Many thanks.
Alexandru
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horia
Posted: January 06, 2013 11:48 am
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Hmm. Looks also like a Nieuport propeller.

(IMG:http://i.minus.com/j9oLCwpwUyEz1.jpg)
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Ferdinand
Posted: January 07, 2013 09:50 am
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not 100% same model....but great chance to be from this plane.

(IMG:http://i.minus.com/j963fwd0Amwml.jpg)
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Alexandru C.
Posted: January 07, 2013 10:14 am
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Yes, looks like well but I think it's an old Nieuport, from the first world war. As far as I know around the year 1925 Nieuport fighters were no more imported (my propeller was produced in 1925).
Thanks,
Alexandru
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Florin
Posted: January 08, 2013 04:13 pm
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QUOTE (horia @ January 06, 2013 06:48 am)
Hmm. Looks also like a Nieuport propeller.

(IMG:http://i.minus.com/j9oLCwpwUyEz1.jpg)

I guess this propeller got the hole AFTER its aviation career was over.
This means, when it was ready to be hanged on wall between two deer trophies.

P.S: Considering the big loss in aerodynamic efficiency and power traction incurred in propeller by such a hole, the only logic (if any) to use the holes during flight would be in an airplane with no synchronization of speed of machine gun fire with engine revolution. The holes would reduce the probability of bullets passing through propeller, but it would not reduce it to zero. And if the bullet would touch what was left of propeller, it would break it, get that tip of helix loose, then lose the equilibration, starting vibrating like crazy.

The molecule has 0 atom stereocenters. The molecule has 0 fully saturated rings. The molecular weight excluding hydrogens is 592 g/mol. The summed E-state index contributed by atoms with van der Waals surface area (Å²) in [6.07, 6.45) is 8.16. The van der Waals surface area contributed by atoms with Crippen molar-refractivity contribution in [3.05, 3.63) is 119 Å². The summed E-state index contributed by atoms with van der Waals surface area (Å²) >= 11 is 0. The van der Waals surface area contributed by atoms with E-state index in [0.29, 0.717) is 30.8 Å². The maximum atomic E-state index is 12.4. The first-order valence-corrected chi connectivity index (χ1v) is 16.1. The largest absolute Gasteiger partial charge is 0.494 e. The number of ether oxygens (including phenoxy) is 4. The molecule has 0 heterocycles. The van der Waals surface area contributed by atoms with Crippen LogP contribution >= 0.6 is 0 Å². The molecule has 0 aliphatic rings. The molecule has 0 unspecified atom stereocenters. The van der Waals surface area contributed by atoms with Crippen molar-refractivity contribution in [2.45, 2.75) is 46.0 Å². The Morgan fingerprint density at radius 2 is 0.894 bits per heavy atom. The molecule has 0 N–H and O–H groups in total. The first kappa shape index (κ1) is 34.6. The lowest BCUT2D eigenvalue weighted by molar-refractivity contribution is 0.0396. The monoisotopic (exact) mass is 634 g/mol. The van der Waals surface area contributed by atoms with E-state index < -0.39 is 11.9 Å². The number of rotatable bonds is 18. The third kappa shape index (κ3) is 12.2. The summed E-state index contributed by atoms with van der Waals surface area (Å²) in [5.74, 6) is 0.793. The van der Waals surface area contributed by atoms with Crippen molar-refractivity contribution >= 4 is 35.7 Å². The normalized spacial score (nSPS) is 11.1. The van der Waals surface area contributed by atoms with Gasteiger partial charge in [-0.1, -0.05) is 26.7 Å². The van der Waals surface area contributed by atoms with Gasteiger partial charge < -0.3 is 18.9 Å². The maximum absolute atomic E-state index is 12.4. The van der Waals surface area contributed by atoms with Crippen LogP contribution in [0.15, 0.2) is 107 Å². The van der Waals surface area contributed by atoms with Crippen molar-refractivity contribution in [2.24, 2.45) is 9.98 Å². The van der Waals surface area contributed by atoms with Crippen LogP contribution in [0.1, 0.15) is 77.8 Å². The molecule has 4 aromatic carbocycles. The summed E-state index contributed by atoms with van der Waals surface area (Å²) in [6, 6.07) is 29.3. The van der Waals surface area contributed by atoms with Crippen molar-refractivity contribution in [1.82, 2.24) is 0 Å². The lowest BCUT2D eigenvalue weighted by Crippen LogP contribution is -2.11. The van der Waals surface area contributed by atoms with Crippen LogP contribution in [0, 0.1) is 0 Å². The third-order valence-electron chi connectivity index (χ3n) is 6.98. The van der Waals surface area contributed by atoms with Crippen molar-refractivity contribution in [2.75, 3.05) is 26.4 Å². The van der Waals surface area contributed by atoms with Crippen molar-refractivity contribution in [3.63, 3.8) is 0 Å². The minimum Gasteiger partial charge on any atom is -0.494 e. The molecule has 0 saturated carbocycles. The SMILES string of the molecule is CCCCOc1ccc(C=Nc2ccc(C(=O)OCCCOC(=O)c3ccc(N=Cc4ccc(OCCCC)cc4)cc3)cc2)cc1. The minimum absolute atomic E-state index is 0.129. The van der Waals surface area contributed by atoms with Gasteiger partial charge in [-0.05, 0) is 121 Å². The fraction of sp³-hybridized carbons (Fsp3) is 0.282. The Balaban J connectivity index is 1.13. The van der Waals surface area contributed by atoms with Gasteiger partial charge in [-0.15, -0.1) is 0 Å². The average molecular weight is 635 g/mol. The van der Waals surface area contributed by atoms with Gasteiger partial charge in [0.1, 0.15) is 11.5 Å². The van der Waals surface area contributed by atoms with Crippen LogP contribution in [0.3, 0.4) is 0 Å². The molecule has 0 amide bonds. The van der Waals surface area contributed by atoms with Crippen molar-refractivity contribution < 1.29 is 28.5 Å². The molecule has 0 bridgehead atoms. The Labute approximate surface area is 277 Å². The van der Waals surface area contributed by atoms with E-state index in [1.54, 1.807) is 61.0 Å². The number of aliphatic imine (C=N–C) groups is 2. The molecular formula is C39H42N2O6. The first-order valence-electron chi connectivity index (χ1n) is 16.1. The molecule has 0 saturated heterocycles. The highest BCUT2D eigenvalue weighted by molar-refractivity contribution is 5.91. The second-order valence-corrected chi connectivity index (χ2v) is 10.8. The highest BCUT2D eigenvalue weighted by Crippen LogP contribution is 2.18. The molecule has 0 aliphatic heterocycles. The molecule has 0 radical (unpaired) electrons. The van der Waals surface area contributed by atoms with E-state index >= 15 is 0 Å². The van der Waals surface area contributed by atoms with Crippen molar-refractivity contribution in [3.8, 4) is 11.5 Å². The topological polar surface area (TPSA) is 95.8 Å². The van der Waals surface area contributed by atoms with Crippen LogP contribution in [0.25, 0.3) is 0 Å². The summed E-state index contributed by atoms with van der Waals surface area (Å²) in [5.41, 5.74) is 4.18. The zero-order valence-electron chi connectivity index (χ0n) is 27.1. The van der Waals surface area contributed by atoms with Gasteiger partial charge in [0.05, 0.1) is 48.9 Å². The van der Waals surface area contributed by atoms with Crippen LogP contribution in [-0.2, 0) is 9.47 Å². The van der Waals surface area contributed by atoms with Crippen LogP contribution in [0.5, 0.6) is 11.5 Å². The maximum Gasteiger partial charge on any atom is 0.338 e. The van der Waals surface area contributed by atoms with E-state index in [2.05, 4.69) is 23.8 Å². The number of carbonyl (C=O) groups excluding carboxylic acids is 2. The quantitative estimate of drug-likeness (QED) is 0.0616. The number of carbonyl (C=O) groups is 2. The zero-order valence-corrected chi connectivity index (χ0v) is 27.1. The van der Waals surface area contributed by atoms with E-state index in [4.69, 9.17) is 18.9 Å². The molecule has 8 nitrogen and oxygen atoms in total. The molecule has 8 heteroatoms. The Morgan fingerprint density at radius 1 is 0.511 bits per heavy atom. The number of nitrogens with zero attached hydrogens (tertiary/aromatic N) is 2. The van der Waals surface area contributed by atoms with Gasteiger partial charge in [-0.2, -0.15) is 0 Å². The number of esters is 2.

Due to these considerations, what they did for airplanes with no synchronization of speed of machine gun fire with engine revolution was to attach steel plates on the wooden propeller, the obvious solution instead punching holes.


This post has been edited by Florin on January 08, 2013 04:57 pm
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Victor
Posted: January 08, 2013 05:40 pm
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QUOTE (Florin @ January 08, 2013 06:13 pm)
Due to these considerations, what they did for airplanes with no synchronization of speed of machine gun fire with engine revolution was to attach steel plates on the wooden propeller, the obvious solution instead punching holes.

The Nieuport without synchronized machine-gun used a Lewis machine-gun mounted on top of the upper wings, firing over the propeller.
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Florin
Posted: January 08, 2013 08:06 pm
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QUOTE (Victor @ January 08, 2013 12:40 pm)
QUOTE (Florin @ January 08, 2013 06:13 pm)
Due to these considerations, what they did for airplanes with no synchronization of speed of machine gun fire with engine revolution was to attach steel plates on the wooden propeller, the obvious solution instead punching holes.

The Nieuport without synchronized machine-gun used a Lewis machine-gun mounted on top of the upper wings, firing over the propeller.

So, this confirm that the hole has nothing to do with aviation related matters.